Samley Teas - A Glimpse at Ceylon Tea


Only a highly skilled ‘Tea Taster’, commanding extensive experience and exposure can carry out the assessment & valuation of tea. The tea is generally assessed by the Appearance, Infusion & Liquor. A taster will look for Aroma by slurping the tea in, evaluating the subtle notes using a complex terminology.".


  • Black - Leaf black in colour, a descriptive term usually applied to low-country teas and those made from high jat leaf. Most teas are black, but unsatisfactory ‘withering’, ‘under- rolling’ and excessive handling reduces the degree of blackness.
  • Brownish — Mainly describes teas made from low jat leaf which are never really black. The term may be used in the case of teas which have become brownish as the result of faulty methods of manufacture and bad plucking. See 'choppy, flaky, grey and stalk'.
  • Choppy — Leaf chopped in a breaker or cutter rather than broken in the roller.
  • Even — Leaf true to grade and consisting of pieces of roughly equal size.
  • Flaky — Leaf not twisted, but in flakes. Results from poor withers under-rolling and excessive breaking or cutting of the made tea and also from the manufacture of hard leaf. Insufficient 'winnowing' is also a contributor,' cause. Flaky teas do not appear as black as well twisted leaf.


  • Bakey – An over- fired tea.
  • Brassy – A term seldom use for teas made by orthodox methods. May refer to a liquor with a bitter taste. A possible cause is un-withered leaf.
  • Brisk – Having a ‘live’ characteristic. A tea properly fermented, correctly fired and well preserved, opposite of ‘soft’.
  • Bright – Bright in colour and clear, as opposed to 'dull' with some briskness. Character— Prominence of some special characteristic which may be pungency, quality or flavour peculiar to the district from which the tea comes.
  • Coarse — A liquor which may have some strength but is deficient in quality. Some low- country teas are supposed to have a 'coarse' character.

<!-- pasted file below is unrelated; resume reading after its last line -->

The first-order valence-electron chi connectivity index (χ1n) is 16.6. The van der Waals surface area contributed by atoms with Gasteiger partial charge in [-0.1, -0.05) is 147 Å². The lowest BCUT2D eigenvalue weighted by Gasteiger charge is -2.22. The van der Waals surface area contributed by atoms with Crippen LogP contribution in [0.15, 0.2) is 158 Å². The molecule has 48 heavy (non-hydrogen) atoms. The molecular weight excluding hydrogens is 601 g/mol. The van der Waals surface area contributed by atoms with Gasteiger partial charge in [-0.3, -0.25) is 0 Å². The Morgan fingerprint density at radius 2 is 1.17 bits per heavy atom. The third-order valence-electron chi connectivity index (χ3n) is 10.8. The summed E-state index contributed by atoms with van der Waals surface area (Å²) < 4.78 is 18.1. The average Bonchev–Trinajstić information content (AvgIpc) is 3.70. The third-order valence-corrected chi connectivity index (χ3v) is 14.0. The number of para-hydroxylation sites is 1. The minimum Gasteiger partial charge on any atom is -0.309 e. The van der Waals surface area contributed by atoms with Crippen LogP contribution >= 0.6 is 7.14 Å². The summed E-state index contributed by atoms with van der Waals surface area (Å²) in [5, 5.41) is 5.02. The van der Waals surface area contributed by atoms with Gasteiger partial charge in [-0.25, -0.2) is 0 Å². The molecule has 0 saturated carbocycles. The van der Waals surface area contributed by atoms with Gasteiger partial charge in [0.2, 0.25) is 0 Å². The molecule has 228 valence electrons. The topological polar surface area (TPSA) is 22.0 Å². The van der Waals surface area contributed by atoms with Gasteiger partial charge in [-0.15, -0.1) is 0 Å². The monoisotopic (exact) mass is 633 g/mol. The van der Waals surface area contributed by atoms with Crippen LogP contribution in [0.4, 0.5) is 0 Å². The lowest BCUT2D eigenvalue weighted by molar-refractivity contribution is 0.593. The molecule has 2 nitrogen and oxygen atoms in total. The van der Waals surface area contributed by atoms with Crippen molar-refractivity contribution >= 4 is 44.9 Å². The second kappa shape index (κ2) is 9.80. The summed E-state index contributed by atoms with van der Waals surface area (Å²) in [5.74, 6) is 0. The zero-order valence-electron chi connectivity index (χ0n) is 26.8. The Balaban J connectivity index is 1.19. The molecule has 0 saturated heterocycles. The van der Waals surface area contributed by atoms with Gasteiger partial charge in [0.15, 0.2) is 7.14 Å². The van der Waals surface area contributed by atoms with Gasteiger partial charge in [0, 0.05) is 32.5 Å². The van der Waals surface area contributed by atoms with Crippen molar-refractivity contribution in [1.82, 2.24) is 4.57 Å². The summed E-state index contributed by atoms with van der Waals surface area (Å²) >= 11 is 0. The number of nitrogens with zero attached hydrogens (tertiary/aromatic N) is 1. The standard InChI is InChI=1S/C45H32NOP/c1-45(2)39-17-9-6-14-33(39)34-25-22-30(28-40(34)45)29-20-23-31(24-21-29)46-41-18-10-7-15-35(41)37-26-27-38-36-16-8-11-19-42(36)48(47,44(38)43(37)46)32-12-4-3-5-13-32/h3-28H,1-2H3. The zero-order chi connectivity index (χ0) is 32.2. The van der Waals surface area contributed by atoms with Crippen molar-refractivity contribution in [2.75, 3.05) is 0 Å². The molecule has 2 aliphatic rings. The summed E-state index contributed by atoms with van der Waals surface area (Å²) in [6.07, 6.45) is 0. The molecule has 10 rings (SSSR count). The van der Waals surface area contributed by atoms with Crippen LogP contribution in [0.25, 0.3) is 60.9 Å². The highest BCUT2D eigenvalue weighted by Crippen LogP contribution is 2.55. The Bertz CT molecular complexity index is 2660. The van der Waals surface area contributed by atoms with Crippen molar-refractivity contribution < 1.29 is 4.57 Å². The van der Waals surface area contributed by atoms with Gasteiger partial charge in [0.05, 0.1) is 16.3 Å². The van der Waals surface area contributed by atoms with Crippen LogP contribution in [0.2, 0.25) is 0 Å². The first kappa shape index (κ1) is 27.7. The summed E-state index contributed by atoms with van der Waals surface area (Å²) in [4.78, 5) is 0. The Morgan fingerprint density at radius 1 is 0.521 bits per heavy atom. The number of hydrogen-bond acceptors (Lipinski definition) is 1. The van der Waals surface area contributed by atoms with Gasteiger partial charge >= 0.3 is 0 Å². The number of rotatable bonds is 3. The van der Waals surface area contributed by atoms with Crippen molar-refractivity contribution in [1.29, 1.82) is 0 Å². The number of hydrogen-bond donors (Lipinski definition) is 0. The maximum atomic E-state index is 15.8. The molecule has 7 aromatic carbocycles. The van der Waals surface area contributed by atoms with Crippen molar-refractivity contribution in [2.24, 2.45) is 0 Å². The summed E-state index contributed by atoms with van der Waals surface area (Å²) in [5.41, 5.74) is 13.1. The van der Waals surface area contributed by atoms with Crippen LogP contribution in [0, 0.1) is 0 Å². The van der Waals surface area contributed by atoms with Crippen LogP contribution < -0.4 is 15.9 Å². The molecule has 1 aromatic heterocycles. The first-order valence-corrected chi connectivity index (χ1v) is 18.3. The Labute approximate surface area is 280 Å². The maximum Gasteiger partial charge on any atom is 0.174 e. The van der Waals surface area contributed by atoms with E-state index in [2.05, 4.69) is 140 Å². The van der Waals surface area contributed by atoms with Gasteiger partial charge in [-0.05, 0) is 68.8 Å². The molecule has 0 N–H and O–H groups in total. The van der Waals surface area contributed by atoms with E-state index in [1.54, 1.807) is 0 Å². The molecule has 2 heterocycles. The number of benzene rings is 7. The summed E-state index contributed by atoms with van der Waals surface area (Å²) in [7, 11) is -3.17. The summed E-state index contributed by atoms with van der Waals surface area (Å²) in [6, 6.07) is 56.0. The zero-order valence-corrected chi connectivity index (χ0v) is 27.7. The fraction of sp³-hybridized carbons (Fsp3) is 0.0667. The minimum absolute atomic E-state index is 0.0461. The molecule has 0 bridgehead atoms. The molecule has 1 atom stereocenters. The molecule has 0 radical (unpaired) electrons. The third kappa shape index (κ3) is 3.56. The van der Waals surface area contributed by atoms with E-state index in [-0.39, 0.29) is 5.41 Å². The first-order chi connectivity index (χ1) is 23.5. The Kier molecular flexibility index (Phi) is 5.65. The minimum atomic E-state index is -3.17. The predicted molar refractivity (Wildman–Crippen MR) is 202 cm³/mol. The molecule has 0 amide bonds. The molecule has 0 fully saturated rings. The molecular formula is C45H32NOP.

• Coloury — This term is used to describe a tea which possesses sufficient colour to bring it into a special category. As a rule, teas from low jat leaf are less coloury than those from high jat leaf. Colour can be improved by extension of the withering period, hard rolling and long periods of fermentation.

INFUSION (The infused leaf)

  • Bright – A good colour and need not necessarily be coppery. A favourable characteristic, generally denoting a good tea.
  • Coppery – Describes the infusion of a tea which is copper coloured. It is more an inherent character than one developed in the process of manufacture.
  • Dark or Dull — Dark brown or dull green in colour as opposed to 'bright'. A derogatory characteristic rarely associated with a good liquor and may at times be a natural property of leaf. Manufacturing conditions which bring about it are heat, over- fermentation and bacterial infection.
  • Greenish — Mainly an inherent character unless it has been the result of under- rolling and under- fermentation. A bright greenish infusion is not favourable.
  • Mixed or Uneven — An infusion of different colours. Results from mixed jat, coarse plucking and under- rolling. Hard rolling and the use of small roll- breaker mesh would bring about an improvement.